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Mitochondrial DNA donors granted anonymity in draft legislation

12 January 2015
Appeared in BioNews 785

Regulations to legalise and govern the use of mitochondrial donation techniques have been laid down before the UK Parliament.

Mitochondrial donation techniques are being developed by researchers at Newcastle University and elsewhere as a means to prevent the transmission of mitochondrial disease. The techniques involve removing the nuclear material from an affected egg and inserting it into a healthy donor egg. The donor egg only contributes healthy mitochondria as its nuclear material has been removed.

Children born from mitochondrial donation will inherit nuclear DNA from both parents, but will also have a small genetic contribution from the donor since the mitochondria carry their own mitochondrial DNA (mtDNA).

Fertility clinics are not yet able to offer mitochondrial donation procedures under the current law. However, public health minister Jane Ellison says that 'the Government considers that the time is now right to give Parliament the opportunity to consider and vote on these regulations'.

A debate and vote on the draft regulations is expected to take place before the general election in May 2015. If the regulations are approved, the new law will come into effect in October 2015 and would make the UK the first country in the world to legislate for mitochondrial donation.

Since its first announcement, mitochondrial donation has received criticism from some saying it is unethical (see BioNews 439970" title="<span lang="EN-US">439970</span>" target="_blank" class="">764 and 442199" title="<span lang="EN-US">442199</span>" target="_blank" class="">765). However, the move to legislate for mitochondrial donation has support from many scientists and charities.

The Chief Medical Officer, Professor Dame Sally Davies, said: 'Mitochondrial donation will give women who carry severe mitochondrial disease the opportunity to have children without passing on devastating genetic disorders. It will also keep the UK at the forefront of scientific development in this area.'

Robert Meadowcroft, chief executive of the Muscular Dystrophy Campaign, added: 'Today's news is an important milestone for families affected by mitochondrial disease. We believe that this technique could open up the possibility of motherhood untainted by the fear of passing on a painful, debilitating condition to their future children.'

The draft regulations state that fertility clinics will require a new licence to offer the techniques. They also state that it will be up to the Human Fertilisation and Embryology Authority to decide whether a treatment can go ahead on a case-by-case basis. Under the proposed regulations, children born from mitochondrial donation will have no right to identifying information about the mitochondrial donor.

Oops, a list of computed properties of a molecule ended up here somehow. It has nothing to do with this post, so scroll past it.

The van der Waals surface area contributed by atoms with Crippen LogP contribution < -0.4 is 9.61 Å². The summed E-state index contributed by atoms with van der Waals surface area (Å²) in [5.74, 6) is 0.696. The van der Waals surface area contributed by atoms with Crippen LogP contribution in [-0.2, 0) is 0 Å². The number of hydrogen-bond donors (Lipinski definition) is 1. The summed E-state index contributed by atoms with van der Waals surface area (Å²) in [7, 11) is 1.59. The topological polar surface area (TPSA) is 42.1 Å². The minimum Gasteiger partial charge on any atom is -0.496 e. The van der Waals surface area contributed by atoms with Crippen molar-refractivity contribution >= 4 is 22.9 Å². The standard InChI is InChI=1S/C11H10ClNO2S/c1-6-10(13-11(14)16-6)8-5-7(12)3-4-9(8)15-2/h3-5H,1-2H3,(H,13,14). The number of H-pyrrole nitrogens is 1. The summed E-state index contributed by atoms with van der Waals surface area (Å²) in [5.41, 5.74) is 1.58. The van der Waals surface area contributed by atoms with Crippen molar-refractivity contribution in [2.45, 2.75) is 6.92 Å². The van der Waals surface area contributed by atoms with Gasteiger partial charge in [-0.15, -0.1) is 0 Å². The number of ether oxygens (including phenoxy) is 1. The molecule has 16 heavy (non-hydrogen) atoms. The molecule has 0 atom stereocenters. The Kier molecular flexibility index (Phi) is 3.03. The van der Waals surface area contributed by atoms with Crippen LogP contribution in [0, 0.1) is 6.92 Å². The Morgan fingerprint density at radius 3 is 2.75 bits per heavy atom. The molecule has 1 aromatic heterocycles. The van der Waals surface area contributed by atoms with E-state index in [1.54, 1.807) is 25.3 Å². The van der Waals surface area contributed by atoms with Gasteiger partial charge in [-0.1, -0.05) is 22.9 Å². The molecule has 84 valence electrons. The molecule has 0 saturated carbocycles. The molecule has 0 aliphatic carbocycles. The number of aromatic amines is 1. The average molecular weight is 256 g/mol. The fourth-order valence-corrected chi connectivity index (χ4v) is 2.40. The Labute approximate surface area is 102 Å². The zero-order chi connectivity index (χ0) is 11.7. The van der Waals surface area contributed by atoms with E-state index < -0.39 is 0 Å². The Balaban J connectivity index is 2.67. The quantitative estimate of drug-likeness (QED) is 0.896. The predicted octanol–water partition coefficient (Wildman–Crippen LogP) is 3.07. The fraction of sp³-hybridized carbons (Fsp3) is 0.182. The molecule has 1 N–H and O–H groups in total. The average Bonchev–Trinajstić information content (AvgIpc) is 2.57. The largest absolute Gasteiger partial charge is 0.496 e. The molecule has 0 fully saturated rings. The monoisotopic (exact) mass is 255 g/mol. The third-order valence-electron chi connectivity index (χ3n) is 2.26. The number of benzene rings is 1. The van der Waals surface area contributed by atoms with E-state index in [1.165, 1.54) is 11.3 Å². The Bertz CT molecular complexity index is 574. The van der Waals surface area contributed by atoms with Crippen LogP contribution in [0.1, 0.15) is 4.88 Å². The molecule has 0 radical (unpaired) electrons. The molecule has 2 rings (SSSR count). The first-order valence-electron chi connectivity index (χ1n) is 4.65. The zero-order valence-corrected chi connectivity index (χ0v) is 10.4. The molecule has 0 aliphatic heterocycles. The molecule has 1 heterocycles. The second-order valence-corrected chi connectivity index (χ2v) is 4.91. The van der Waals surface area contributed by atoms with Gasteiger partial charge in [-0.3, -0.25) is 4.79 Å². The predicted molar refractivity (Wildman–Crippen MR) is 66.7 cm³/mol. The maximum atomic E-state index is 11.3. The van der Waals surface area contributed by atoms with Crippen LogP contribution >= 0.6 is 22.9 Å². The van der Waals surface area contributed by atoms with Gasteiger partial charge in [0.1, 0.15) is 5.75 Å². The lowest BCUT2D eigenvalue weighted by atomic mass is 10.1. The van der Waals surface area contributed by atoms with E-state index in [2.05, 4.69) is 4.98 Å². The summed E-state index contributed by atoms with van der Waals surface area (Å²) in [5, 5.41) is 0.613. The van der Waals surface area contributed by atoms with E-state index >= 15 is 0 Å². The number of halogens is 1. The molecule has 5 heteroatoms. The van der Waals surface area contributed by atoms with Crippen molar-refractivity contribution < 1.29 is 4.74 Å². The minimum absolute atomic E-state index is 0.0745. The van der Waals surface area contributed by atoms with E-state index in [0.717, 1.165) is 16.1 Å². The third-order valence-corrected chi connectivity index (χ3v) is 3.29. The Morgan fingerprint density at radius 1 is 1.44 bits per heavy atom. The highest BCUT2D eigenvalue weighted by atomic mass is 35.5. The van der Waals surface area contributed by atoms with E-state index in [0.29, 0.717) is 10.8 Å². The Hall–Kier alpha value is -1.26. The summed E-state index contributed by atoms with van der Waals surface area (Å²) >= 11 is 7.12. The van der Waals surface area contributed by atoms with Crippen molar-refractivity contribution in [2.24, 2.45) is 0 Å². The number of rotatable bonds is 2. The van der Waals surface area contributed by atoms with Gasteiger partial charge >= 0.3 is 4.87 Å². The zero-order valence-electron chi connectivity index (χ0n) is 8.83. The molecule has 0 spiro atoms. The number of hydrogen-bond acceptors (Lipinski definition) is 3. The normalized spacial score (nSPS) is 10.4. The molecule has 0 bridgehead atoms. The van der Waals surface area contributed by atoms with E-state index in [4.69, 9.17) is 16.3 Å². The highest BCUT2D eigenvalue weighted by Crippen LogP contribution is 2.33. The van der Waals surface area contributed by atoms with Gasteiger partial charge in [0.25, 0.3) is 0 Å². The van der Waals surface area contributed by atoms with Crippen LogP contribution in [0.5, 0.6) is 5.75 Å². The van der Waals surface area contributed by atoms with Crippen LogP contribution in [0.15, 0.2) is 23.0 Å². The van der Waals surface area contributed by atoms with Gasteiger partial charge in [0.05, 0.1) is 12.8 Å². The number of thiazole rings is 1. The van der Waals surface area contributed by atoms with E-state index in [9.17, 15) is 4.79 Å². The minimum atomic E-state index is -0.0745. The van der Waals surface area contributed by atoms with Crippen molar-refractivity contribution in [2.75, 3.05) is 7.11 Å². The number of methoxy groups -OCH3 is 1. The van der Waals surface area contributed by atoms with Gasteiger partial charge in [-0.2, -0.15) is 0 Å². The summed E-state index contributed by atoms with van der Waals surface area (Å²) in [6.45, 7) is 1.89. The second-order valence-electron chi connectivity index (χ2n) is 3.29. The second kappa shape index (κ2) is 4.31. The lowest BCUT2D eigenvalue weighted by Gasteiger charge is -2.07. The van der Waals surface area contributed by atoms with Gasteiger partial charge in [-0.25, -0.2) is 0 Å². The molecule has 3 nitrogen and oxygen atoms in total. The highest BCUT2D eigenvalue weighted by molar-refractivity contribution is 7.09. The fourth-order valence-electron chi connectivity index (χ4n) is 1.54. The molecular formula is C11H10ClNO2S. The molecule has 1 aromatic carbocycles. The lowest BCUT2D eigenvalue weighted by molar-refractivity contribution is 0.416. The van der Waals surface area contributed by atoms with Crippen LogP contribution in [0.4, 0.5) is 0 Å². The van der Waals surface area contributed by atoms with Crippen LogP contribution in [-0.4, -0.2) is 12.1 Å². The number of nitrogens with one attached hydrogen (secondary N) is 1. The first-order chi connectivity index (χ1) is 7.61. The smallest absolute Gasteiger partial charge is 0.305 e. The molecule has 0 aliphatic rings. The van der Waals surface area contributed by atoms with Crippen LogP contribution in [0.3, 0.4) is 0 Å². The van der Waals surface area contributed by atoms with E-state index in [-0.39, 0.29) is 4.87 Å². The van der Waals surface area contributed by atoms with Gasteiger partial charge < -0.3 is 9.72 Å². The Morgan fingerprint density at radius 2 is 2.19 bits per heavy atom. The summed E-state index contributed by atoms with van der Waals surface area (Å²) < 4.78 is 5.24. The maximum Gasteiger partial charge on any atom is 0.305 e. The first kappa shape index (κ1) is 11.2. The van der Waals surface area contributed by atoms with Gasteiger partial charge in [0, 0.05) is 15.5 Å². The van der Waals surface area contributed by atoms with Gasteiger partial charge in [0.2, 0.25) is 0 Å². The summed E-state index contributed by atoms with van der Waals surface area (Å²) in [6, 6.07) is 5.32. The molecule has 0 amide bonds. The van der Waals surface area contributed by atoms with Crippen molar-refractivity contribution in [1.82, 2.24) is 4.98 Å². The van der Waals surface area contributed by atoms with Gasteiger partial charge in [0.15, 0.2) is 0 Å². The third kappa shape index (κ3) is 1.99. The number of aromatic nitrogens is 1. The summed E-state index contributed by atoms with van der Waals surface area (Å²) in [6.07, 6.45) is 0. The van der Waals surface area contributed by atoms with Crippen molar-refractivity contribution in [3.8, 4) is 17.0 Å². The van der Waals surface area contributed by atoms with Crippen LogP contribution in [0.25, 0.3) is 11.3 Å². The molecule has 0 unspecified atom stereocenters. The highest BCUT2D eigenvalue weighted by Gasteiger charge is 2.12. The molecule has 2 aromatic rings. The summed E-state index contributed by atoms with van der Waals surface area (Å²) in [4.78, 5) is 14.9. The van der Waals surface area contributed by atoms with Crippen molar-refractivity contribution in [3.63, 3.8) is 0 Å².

This contrasts with rules that allow children born from egg, sperm and embryo donation to access identifying information on donors when they turn 18. Although mtDNA only contributes a small percentage of a child's genetic material, some critics are concerned about the impact of children not knowing who their mitochondrial donor is.

Philippa Taylor, of the Christian Medical Fellowship, told the Daily Mail, 'A child must have the right to identify and know who his or her three genetic parents are, if they choose.'

'This is already granted to children who are adopted because we understand how important it is for children to know about their genetic heritage for their sense of identity and self-understanding. It should not be denied to these children,' she added.

Despite these concerns Professor Doug Turnbull from Newcastle University, one of the pioneers of mitochondrial donation, told BBC News: 'I'm delighted that it's being moved forward to the next stage. It's a long process but it's great news.'

'We want to apply for a licence next year and hope to do it [the procedure] in 2015.'

SOURCES & REFERENCES
Rules for babies 'from three people'
BBC News |  17 December 2014
Third parent in IVF cases will not be named: Britain to allow triple-donor embryos to halt genetic diseases in world first - but extra mother's identity will be kept secret
MailOnline |  18 December 2014
Three parent babies given green light by government
The Telegraph |  17 December 2014
World’s first ‘three-parent’ babies could be born in the UK
The Guardian (Press Association) |  17 December 2014
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HAVE YOUR SAY
Comment (User:147012 - 04/01/2020)
I am sure this is really revolutionary, great new technique in the ART field! And this technique will help thousands patients, women who thought their diagnose to be hopeless. And now they can successfully fight with infertility even having certain genetic troubles. I support such innovations in the medicine and I always welcome such new ways of treatment. And as of donor confidentiality I think yes it is very right decision to leave them secret. It’s the same as eggs donor confidentiality and they have the right for anonymity. As we know very often infertile patient uses donor eggs in order to conceive child. And they don’t see and know each other usually but there are of course exceptions. It’s not in all cases but usually donor eggs procedure takes place just in such way. I think it is right way and I know for example I would not want to know who was the donor. Because in fact in real life it can be difficult psychologically in some way. And one day donor can decide to fund baby born with the help of her eggs or mitochondria for example! Thus it can be problems and I guess patients who use donor cells don’t want such situations) And this method can be great treatment for women who have gone through numerous failed IVF attempts. So, time will show new opportunities of using mitochondrial donation.
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